$d M = \xi F(\xi)$

Where $$F(\xi)$$ is the force generated at the span wise position $$\xi$$ and its given by:

$F(\xi) = - C_{N_{\alpha 0}} \, \overline{q} \, a(\xi) \,c(\xi) \, d\xi$

$$a(\xi)$$ is the local angle of attack at $$\xi$$ and is given by:

$a(\xi) = \tan^{-1}(\frac{\omega \, \xi}{v_0} )$

An approximation that is valid when $$v_0 >> \omega \, \xi$$ is made

$a(\xi) = - \frac{\omega \, \xi}{v_0}$

$$c(\xi)$$ is the cord length at the span wise $$\xi$$ and is calculated differently for each fin shape. The damping moment can then be written as:

$dM = - \frac{C_{N_{\alpha 0}} \, \overline{q} \, \omega}{v_0} \,\, c(\xi) \,\xi^2 \, d\xi$

From  we know that:

$d C_{ld} = \frac{C_{N_{\alpha 0}} \, \, \omega}{v_0 \ A_r \, L_r} \,\, c(\xi) \,\xi^2 \, d\xi$

Integrating over the exposed fin geometry:

$C_{ld} = \frac{C_{N_{\alpha 0}} \, \, \omega}{v_0 \ A_r \, L_r} \,\, \int_{r_t}^{s + r_t} c(\xi) \, \xi^2 \, d\xi$

The initial hypothesis assumes that, for the roll damping calculation, the deflection is $$\delta = 0$$. This implies a larger cross-sectional area than is actually acting against the movement (analogous to flow passing through a surface). As a result, the term $$\cos(\delta)$$ was added to the original formulation:

$C_{ld} = \frac{C_{N_{\alpha 0}} \, \, \omega}{v_0 \ A_r \, L_r} \, \cos(\delta) \, \int_{r_t}^{s + r_t} c(\xi) \, \xi^2 \, d\xi$

The roll damping coefficient derivative can then be defined as:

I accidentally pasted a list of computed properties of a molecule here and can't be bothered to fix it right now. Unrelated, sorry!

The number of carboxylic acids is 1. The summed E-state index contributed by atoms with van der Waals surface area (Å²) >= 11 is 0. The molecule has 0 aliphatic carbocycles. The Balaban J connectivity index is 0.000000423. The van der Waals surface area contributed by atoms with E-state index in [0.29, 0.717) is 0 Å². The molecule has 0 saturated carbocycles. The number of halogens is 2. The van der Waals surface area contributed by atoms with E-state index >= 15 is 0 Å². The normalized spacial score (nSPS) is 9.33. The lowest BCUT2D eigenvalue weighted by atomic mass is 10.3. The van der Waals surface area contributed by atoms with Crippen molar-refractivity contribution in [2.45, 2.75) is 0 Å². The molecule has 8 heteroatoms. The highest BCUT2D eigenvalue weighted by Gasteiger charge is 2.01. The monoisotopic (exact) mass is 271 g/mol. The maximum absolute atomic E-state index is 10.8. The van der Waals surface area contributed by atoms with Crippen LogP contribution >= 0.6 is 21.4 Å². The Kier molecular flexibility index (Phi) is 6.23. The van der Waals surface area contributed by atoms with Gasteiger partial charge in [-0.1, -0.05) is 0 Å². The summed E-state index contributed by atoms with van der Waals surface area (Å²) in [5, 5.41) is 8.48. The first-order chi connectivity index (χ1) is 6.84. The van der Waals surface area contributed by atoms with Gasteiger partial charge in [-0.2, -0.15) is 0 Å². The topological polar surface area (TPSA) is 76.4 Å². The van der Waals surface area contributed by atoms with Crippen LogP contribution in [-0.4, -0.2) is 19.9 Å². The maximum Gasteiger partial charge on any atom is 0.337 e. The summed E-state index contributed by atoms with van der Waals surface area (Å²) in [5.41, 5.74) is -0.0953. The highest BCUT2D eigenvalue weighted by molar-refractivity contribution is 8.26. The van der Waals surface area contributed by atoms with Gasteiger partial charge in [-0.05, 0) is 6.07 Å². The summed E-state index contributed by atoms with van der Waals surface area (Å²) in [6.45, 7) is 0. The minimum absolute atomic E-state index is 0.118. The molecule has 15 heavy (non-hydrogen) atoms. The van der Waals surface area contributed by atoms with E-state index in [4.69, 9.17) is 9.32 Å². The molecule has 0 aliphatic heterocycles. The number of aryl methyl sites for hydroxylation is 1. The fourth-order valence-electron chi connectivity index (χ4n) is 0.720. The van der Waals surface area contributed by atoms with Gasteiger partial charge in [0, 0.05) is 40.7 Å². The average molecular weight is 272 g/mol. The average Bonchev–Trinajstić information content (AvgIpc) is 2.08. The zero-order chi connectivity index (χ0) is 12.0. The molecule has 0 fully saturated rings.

$C_{ld\omega} = \frac{\partial C_{ld}}{\partial (\frac{\omega L_{r}}{2v_0})}$
$C_{ld\omega} = \frac{2 \ C_{N_{\alpha 0}} \, }{A_r \, L_r^2} \, \cos(\delta) \, \int_{r_t}^{s + r_t} c(\xi) \, \xi^2 \,d\xi$

Finally, $$C_{N_{\alpha 0}}$$ must be corrected for three dimensional effects:

$C_{ld\omega} = \frac{2 \ N\ \Bigl(C_{N_{\alpha }}\Bigr)_1 \, }{A_r \, L_r^2} \, \cos(\delta) \, \int_{r_t}^{s + r_t} c(\xi) \, \xi^2 \,d\xi$

The values of the definite integral can be calculated for each specific fin shape. For trapezoidal fins:

$c(\xi) = C_r \left[1 - \frac{1 - \frac{C_t}{C_r}}{s}(\xi - r_t)\right]$
$\int_{r_t}^{s + r_t} c(\xi) \, \xi^2 \, d\xi = \frac{s}{12} \left[(C_r + 3C_t) s^2 + 4(C_r + 2C_t)s r_t + 6(C_r+C_t)r_t^2 \right]$

And for ellipsoidal fins:

$c(\xi) = C_r \sqrt{1 - \Bigl(\frac{\xi - r_t}{s}\Bigr)^2}$
$\int_{r_t}^{s + r_t} c(\xi) \, \xi^2 \, d\xi = C_r\, s\ \frac{ \Bigl(3\pi s^2 + 32 r_t s + 12 \pi r_t^2 \Bigr)}{48}$

The damping moment is finally:

$M_d = \frac{1}{2} \rho v_0^2 \ A_{ref} \, L_{ref} \ C_{ld\omega} \, \frac{\omega L_{ref}}{2 v_0}$

## Interference Coefficients#

In [Barrowman] some fin-body interference factor are calculated. These factors are also implemented in the lift coefficient calculations.

For fins with canted angle:

$\begin{split}K_f &=\frac{1}{\pi^{2}}\left[\frac{\pi^2}{4}\frac{(\tau+1)^{2}}{\tau^2}+\frac{\pi\Bigl(\tau^{2}+1\Bigr)^{2}}{\tau^{2}(\tau-1)^{2}} \sin ^{-1}\Bigl(\frac{\tau^{2}-1}{\tau^{2}+1}\Bigr)-\frac{2 \pi(\tau+1)}{\tau(\tau-1)}\right.\\ &+\frac{\Bigl(\tau^{2}+1\Bigr)^{2}}{\tau^{2}(\tau-1)^{2}}\Bigl(\sin ^{-1} \frac{\tau^{2}-1}{\tau^{2}+1}\Bigr)^{2}-\frac{4(\tau+1)}{\tau(\tau-1)} \sin ^{-1}\Bigl(\frac{\tau^{2}-1}{\tau^{2}+1}\Bigr) \\ &\left.+\frac{8}{(\tau-1)^{2}} \ln \Bigl(\frac{\tau^{2}+1}{2 \tau}\Bigr)\right]\end{split}$

For the damping moment lift coefficient derivative:

$K_d=1+\frac{\frac{\tau-\lambda}{\tau}-\frac{1-\lambda}{\tau-1} \ln \tau}{\frac{(\tau+1)(\tau-\lambda)}{2}-\frac{(1-\lambda)\Bigl(\tau^{3}-1\Bigr)}{3(\tau-1)}}$
Where $$\tau = \frac{s + r_t}{r_t}$$ and $$\lambda = \frac{C_t}{C_r}$$. The final lift coefficients are:
$(C_{lf\delta})_{K_{f}} = K_{f} \cdot C_{lf\delta}$
$(C_{ld\omega})_{K_{d}} = K_{d} \cdot C_{ld\omega}$

$f_{eq} = \frac{\omega}{2\pi} = \frac{A_{ref}\beta \overline{Y_t} (C_{N\alpha})_1 }{4\pi^2 \sum_{i} c_i \xi^2 \Delta \xi} \, \delta V_0$
The auxiliary value $$\beta$$ is defined as: $$\beta = \sqrt{|1-M|}$$, where M is the speed of the rocket in Mach.